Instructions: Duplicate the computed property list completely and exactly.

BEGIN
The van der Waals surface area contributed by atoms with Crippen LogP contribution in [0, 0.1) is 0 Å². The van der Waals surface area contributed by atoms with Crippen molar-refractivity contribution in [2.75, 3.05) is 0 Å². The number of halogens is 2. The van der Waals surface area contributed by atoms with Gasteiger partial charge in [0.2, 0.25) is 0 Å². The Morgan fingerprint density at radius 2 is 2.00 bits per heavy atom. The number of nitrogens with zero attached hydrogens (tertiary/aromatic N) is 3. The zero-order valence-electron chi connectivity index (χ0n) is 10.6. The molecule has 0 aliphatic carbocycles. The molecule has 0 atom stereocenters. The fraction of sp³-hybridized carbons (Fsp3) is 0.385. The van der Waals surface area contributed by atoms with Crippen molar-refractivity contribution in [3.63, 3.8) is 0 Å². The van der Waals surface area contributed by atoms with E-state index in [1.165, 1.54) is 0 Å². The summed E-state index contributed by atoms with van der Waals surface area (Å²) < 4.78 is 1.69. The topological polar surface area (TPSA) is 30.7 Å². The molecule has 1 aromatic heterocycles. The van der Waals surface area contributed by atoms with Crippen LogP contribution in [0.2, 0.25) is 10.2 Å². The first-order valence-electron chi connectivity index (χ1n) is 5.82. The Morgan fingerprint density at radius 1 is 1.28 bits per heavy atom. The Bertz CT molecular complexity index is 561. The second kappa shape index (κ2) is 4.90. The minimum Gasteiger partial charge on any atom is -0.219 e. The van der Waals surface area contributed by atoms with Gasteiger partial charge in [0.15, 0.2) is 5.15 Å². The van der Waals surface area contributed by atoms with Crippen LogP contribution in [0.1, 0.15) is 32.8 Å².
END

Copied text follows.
The van der Waals surface area contributed by atoms with Crippen LogP contribution in [0, 0.1) is 0 Å². The van der Waals surface area contributed by atoms with Crippen molar-refractivity contribution in [2.75, 3.05) is 0 Å². The number of halogens is 2. The van der Waals surface area contributed by atoms with Gasteiger partial charge in [0.2, 0.25) is 0 Å². The Morgan fingerprint density at radius 2 is 2.00 bits per heavy atom. The number of nitrogens with zero attached hydrogens (tertiary/aromatic N) is 3. The zero-order valence-electron chi connectivity index (χ0n) is 10.6. The molecule has 0 aliphatic carbocycles. The molecule has 0 atom stereocenters. The fraction of sp³-hybridized carbons (Fsp3) is 0.385. The van der Waals surface area contributed by atoms with Crippen molar-refractivity contribution in [3.63, 3.8) is 0 Å². The van der Waals surface area contributed by atoms with E-state index in [1.165, 1.54) is 0 Å². The summed E-state index contributed by atoms with van der Waals surface area (Å²) < 4.78 is 1.69. The topological polar surface area (TPSA) is 30.7 Å². The molecule has 1 aromatic heterocycles. The van der Waals surface area contributed by atoms with Crippen LogP contribution in [0.2, 0.25) is 10.2 Å². The first-order valence-electron chi connectivity index (χ1n) is 5.82. The Morgan fingerprint density at radius 1 is 1.28 bits per heavy atom. The Bertz CT molecular complexity index is 561. The second kappa shape index (κ2) is 4.90. The minimum Gasteiger partial charge on any atom is -0.219 e. The van der Waals surface area contributed by atoms with Gasteiger partial charge in [0.15, 0.2) is 5.15 Å². The van der Waals surface area contributed by atoms with Crippen LogP contribution in [0.1, 0.15) is 32.8 Å².